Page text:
The altar was found in the ancient Graeco-Roman city of Patara and is shedding invaluable light on the ancient Greek religious practices of its time.
The ancient city of Patara in Turkey is also known as “the cradle of civilizations.”

Achaeologists in the ancient Greek city of Patara have uncovered a stunning 2,000-year-old altar engraved with a coiled, decorative snake relief. While serpents have proven a ubiquitous symbol across ancient civilizations, this is first discovery of its kind in Patara, which has an intriguing history of its own.

According to Archaeology News Network, the ancient city in Turkey’s southern Antalya Province is known as the “cradle of civilizations” because it was once a diverse melting pot where cultures converged millennia ago. The city served as the capital of the Lycian League, an alliance of Greek city-states, before joining the Roman Empire.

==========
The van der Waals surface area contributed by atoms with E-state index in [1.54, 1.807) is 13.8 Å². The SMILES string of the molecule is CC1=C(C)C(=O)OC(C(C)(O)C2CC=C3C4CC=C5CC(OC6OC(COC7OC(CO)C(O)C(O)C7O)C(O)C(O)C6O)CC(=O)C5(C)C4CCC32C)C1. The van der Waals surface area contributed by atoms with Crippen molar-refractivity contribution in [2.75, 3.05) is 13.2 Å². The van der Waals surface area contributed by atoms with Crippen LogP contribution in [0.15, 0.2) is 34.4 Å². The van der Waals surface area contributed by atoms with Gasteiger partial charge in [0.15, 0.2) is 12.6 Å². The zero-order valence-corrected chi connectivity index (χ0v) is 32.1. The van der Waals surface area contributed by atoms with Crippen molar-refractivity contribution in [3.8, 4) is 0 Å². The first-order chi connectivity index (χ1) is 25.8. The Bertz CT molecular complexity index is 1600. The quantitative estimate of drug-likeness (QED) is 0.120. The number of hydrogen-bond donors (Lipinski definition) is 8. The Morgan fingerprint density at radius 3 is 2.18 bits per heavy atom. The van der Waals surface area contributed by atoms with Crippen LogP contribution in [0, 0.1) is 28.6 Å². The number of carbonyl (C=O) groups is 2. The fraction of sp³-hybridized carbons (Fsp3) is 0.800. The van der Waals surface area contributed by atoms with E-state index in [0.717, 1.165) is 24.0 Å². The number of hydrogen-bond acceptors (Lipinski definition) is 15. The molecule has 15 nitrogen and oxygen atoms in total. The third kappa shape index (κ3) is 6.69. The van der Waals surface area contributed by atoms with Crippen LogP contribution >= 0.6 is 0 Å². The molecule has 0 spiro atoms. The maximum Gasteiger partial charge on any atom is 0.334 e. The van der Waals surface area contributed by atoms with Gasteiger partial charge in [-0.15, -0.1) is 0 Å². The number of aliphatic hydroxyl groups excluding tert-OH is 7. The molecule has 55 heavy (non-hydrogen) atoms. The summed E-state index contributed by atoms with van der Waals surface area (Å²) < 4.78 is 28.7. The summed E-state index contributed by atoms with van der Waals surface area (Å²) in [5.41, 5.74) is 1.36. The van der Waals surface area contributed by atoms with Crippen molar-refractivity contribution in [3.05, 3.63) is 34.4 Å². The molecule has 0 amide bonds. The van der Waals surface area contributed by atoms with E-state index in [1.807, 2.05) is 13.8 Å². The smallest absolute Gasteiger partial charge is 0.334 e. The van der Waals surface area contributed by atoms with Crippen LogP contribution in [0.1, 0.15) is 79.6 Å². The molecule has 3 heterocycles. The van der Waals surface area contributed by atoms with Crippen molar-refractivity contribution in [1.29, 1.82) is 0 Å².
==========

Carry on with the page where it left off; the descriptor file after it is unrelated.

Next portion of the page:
The city was named after Patarus, its mythological founder and the son of the Greek god Apollo. According to Greek Reporter, Patara was governed by several emperors throughout its long and winding history, with notable incidents including its conquering by Alexander the Great in 333 B.C.



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